is an open-source project management/issue tracking system. I wanted to copy issues out of Redmine and import them into a Visual Studio Team Services project.
Extracting issues can be done by using the "CSV" link at the bottom of the Issues list for a project in Redmine. This CSV file doesn't contain absolutely everything for each issue (eg. attachments and custom data from any plugins). Another alternative would be to query the database directly, but that wasn't necessary for my scenario.
To migrate the data to VSTS you can use a simple PowerShell script, making use of the VSTS REST API
You'll need to create a Personal Access Token
. Be aware that all items will be created under the account linked to this token - there's no way that I'm aware of that you can set the "CreatedBy" field to point to another user.
Notice in the script how we handle different fields for different work items types (eg. Product Backlog Items use the 'Description' field, whereas Bugs use 'Repro Steps'), and for optional fields (eg. not all Redmine issues had the 'Assignee' field set).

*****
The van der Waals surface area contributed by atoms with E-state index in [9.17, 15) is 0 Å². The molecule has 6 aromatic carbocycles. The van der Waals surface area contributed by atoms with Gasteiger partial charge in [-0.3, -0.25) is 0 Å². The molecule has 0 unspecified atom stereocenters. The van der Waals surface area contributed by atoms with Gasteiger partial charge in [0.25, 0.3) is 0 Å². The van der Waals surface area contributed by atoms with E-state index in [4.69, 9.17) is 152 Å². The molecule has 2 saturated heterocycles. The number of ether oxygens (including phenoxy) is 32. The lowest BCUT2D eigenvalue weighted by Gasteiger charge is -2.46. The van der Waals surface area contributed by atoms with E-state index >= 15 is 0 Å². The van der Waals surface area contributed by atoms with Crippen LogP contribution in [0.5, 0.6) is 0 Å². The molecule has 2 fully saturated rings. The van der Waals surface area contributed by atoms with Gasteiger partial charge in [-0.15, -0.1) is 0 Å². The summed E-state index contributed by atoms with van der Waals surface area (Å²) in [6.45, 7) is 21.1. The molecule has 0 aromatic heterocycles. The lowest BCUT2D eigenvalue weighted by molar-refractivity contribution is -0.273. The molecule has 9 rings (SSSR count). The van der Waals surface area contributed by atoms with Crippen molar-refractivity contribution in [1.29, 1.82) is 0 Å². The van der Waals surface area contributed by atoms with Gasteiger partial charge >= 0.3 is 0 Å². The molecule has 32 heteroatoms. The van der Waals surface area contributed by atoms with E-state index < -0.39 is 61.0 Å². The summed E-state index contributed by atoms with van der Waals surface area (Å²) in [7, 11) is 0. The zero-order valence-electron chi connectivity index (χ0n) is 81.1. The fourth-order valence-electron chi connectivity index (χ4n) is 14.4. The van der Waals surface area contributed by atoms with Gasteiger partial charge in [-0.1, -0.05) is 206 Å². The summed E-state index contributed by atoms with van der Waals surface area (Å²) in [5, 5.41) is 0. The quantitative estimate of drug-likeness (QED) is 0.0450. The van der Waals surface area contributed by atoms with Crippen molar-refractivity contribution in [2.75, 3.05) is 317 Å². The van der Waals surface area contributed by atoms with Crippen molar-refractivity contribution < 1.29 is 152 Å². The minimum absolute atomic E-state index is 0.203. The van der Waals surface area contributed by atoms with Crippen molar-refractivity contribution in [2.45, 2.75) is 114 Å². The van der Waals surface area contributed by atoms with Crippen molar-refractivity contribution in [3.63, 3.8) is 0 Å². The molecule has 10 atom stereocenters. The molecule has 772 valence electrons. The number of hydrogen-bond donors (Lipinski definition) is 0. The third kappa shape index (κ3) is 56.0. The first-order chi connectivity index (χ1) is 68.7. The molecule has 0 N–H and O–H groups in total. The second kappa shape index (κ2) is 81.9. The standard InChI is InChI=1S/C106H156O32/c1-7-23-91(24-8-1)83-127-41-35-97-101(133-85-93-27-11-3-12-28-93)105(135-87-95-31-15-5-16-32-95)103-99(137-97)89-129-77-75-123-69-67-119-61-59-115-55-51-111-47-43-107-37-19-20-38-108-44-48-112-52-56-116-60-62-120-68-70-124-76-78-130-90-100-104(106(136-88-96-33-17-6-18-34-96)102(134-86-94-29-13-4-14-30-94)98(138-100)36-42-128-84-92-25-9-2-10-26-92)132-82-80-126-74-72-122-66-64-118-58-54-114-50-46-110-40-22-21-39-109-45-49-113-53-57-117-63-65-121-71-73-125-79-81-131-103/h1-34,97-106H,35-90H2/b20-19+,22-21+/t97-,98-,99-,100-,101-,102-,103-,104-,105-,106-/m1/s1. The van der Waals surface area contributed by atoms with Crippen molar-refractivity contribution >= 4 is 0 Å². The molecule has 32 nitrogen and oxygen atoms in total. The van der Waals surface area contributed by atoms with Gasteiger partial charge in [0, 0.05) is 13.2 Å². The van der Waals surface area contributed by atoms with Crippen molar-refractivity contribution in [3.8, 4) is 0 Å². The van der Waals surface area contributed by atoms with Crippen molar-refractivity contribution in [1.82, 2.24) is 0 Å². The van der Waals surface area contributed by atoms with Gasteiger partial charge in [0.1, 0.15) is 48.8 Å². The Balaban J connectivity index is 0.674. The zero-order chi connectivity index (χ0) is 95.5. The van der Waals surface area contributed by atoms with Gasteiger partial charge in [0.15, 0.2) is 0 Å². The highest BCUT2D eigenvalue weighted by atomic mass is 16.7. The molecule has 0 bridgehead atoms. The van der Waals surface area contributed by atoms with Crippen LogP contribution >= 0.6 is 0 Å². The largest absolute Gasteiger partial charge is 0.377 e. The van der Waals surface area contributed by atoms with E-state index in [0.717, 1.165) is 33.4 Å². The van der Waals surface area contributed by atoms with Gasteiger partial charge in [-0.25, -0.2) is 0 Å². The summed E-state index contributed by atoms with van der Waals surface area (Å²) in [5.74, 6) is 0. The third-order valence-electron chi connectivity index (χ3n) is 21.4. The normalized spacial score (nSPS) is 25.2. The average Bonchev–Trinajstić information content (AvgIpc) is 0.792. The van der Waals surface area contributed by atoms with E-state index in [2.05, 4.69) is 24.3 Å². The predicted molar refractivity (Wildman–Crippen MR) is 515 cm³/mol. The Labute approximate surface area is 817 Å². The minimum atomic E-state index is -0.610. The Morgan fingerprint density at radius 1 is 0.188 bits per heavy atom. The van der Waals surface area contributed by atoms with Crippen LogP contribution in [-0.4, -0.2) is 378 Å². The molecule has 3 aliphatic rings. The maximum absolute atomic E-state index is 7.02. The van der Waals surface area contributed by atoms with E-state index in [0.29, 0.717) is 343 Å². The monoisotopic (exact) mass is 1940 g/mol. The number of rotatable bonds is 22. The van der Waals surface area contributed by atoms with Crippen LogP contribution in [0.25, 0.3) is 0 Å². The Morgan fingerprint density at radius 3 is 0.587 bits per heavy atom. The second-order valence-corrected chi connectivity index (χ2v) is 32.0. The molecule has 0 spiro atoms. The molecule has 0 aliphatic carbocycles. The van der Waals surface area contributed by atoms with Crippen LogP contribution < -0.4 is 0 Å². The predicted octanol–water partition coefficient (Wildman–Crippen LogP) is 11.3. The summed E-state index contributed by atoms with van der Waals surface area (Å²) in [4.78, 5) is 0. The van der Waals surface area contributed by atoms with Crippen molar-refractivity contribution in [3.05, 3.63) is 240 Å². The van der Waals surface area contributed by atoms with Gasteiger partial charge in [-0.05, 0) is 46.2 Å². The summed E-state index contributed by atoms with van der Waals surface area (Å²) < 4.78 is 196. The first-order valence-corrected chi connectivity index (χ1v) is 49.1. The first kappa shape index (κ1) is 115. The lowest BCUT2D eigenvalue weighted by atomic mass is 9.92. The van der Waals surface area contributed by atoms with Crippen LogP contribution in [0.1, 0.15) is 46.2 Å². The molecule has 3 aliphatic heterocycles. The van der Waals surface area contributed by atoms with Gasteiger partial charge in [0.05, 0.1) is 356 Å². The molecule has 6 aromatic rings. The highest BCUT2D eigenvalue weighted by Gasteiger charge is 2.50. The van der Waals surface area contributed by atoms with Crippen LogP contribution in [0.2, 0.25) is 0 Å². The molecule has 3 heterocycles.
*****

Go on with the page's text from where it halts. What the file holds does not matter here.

The full set of fields (and which work item types they apply to) is documented here.
If you have more fields in Redmine that can be mapped to ones in VSTS then go ahead and add them.
I’m really interested in learning more about functional programming. It isn’t something I knew much about, but the benefits of reducing mutability (and shared state) promoted by functional languages and functional style are enticing.
To that end, I recently bought a copy of Isaac Abraham’s new book “Get programming in F#. A guide for .NET Developers
I have no background in functional languages at all, so I was looking for a “gentle” introduction to the F# language, without getting hung up on a lot of the functional terminology that seems to make learning this stuff a bit impenetrable for the newcomer. This book delivers.
The structure of the book is in 10 “units”, which in turn are broken down into separate “lessons” (each lesson is a separate chapter).
Here's my notes from each unit:
Unit 1 – F# and Visual Studio
- Introduces using the Visual Studio IDE for F# development, and recommended extensions. Surprisingly for a book published in 2018, most of the book is based on using Visual Studio 2015. I can only presume this is an artifact of the time it takes to write a book. I understand the initial release of 2017 did have some tooling regressions for F# but I am under the impression those are now resolved, seeing at my time of writing the 7th update for 2017 has just been released, including specific enhancements for F#.